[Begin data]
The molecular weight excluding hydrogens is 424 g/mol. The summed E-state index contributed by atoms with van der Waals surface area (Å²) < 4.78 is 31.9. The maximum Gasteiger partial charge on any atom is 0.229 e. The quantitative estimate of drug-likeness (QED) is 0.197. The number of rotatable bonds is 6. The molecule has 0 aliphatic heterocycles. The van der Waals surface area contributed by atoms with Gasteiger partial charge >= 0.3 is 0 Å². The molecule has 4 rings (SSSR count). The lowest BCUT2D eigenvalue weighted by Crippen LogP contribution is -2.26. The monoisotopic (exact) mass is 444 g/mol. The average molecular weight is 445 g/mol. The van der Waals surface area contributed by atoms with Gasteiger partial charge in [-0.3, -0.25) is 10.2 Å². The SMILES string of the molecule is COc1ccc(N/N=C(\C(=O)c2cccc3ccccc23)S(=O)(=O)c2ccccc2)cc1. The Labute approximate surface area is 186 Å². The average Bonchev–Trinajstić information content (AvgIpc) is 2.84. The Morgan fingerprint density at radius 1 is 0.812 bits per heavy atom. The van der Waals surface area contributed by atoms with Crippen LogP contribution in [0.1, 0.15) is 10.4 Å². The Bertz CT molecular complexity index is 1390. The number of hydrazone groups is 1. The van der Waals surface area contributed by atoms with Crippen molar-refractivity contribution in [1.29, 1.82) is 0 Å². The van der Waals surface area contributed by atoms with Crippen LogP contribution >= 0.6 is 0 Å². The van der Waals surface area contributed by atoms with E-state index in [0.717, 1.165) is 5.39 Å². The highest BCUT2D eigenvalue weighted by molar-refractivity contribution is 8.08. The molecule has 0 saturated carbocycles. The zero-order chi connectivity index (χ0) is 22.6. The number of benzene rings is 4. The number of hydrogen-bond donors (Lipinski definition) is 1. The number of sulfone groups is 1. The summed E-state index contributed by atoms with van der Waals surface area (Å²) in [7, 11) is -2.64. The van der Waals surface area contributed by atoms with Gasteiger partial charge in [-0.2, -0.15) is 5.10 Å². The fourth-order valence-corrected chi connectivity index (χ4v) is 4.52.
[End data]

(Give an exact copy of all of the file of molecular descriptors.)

The molecular weight excluding hydrogens is 424 g/mol. The summed E-state index contributed by atoms with van der Waals surface area (Å²) < 4.78 is 31.9. The maximum Gasteiger partial charge on any atom is 0.229 e. The quantitative estimate of drug-likeness (QED) is 0.197. The number of rotatable bonds is 6. The molecule has 0 aliphatic heterocycles. The van der Waals surface area contributed by atoms with Gasteiger partial charge >= 0.3 is 0 Å². The molecule has 4 rings (SSSR count). The lowest BCUT2D eigenvalue weighted by Crippen LogP contribution is -2.26. The monoisotopic (exact) mass is 444 g/mol. The average molecular weight is 445 g/mol. The van der Waals surface area contributed by atoms with Gasteiger partial charge in [-0.3, -0.25) is 10.2 Å². The SMILES string of the molecule is COc1ccc(N/N=C(\C(=O)c2cccc3ccccc23)S(=O)(=O)c2ccccc2)cc1. The Labute approximate surface area is 186 Å². The average Bonchev–Trinajstić information content (AvgIpc) is 2.84. The Morgan fingerprint density at radius 1 is 0.812 bits per heavy atom. The van der Waals surface area contributed by atoms with Crippen LogP contribution in [0.1, 0.15) is 10.4 Å². The Bertz CT molecular complexity index is 1390. The number of hydrazone groups is 1. The van der Waals surface area contributed by atoms with Crippen molar-refractivity contribution in [1.29, 1.82) is 0 Å². The van der Waals surface area contributed by atoms with Crippen LogP contribution >= 0.6 is 0 Å². The van der Waals surface area contributed by atoms with E-state index in [0.717, 1.165) is 5.39 Å². The highest BCUT2D eigenvalue weighted by molar-refractivity contribution is 8.08. The molecule has 0 saturated carbocycles. The zero-order chi connectivity index (χ0) is 22.6. The number of benzene rings is 4. The number of hydrogen-bond donors (Lipinski definition) is 1. The number of sulfone groups is 1. The summed E-state index contributed by atoms with van der Waals surface area (Å²) in [7, 11) is -2.64. The van der Waals surface area contributed by atoms with Gasteiger partial charge in [-0.2, -0.15) is 5.10 Å². The fourth-order valence-corrected chi connectivity index (χ4v) is 4.52.